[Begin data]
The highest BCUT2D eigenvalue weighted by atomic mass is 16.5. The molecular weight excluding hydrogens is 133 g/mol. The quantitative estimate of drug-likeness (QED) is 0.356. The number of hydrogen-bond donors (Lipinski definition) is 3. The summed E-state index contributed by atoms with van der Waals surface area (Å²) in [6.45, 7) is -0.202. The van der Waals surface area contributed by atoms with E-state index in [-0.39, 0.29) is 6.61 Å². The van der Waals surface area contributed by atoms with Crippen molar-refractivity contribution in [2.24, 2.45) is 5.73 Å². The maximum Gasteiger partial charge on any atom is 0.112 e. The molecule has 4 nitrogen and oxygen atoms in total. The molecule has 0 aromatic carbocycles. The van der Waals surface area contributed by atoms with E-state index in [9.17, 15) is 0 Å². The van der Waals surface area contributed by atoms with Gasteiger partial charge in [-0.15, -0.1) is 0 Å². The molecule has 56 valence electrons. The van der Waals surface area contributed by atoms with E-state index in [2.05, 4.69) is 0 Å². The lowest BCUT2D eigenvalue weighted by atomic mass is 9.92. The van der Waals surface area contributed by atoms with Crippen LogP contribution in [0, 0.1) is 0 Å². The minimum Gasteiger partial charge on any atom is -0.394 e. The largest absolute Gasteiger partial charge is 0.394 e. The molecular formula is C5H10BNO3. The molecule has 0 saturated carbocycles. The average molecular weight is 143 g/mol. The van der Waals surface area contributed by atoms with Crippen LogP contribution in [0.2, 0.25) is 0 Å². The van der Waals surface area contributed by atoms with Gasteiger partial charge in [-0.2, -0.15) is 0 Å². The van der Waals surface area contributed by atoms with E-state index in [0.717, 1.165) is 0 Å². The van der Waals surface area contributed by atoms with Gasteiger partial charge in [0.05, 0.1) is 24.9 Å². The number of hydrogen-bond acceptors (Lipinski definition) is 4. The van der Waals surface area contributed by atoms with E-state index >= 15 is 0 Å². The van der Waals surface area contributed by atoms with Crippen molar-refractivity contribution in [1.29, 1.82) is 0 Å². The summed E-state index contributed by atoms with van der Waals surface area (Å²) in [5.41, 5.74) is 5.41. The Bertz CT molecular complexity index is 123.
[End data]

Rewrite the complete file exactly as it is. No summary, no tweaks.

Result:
The highest BCUT2D eigenvalue weighted by atomic mass is 16.5. The molecular weight excluding hydrogens is 133 g/mol. The quantitative estimate of drug-likeness (QED) is 0.356. The number of hydrogen-bond donors (Lipinski definition) is 3. The summed E-state index contributed by atoms with van der Waals surface area (Å²) in [6.45, 7) is -0.202. The van der Waals surface area contributed by atoms with E-state index in [-0.39, 0.29) is 6.61 Å². The van der Waals surface area contributed by atoms with Crippen molar-refractivity contribution in [2.24, 2.45) is 5.73 Å². The maximum Gasteiger partial charge on any atom is 0.112 e. The molecule has 4 nitrogen and oxygen atoms in total. The molecule has 0 aromatic carbocycles. The van der Waals surface area contributed by atoms with E-state index in [9.17, 15) is 0 Å². The van der Waals surface area contributed by atoms with Gasteiger partial charge in [-0.15, -0.1) is 0 Å². The molecule has 56 valence electrons. The van der Waals surface area contributed by atoms with E-state index in [2.05, 4.69) is 0 Å². The lowest BCUT2D eigenvalue weighted by atomic mass is 9.92. The van der Waals surface area contributed by atoms with Crippen LogP contribution in [0, 0.1) is 0 Å². The minimum Gasteiger partial charge on any atom is -0.394 e. The largest absolute Gasteiger partial charge is 0.394 e. The molecular formula is C5H10BNO3. The molecule has 0 saturated carbocycles. The average molecular weight is 143 g/mol. The van der Waals surface area contributed by atoms with Crippen LogP contribution in [0.2, 0.25) is 0 Å². The van der Waals surface area contributed by atoms with Gasteiger partial charge in [-0.2, -0.15) is 0 Å². The van der Waals surface area contributed by atoms with E-state index in [0.717, 1.165) is 0 Å². The van der Waals surface area contributed by atoms with Gasteiger partial charge in [0.05, 0.1) is 24.9 Å². The number of hydrogen-bond acceptors (Lipinski definition) is 4. The van der Waals surface area contributed by atoms with E-state index >= 15 is 0 Å². The van der Waals surface area contributed by atoms with Crippen molar-refractivity contribution in [1.29, 1.82) is 0 Å². The summed E-state index contributed by atoms with van der Waals surface area (Å²) in [5.41, 5.74) is 5.41. The Bertz CT molecular complexity index is 123.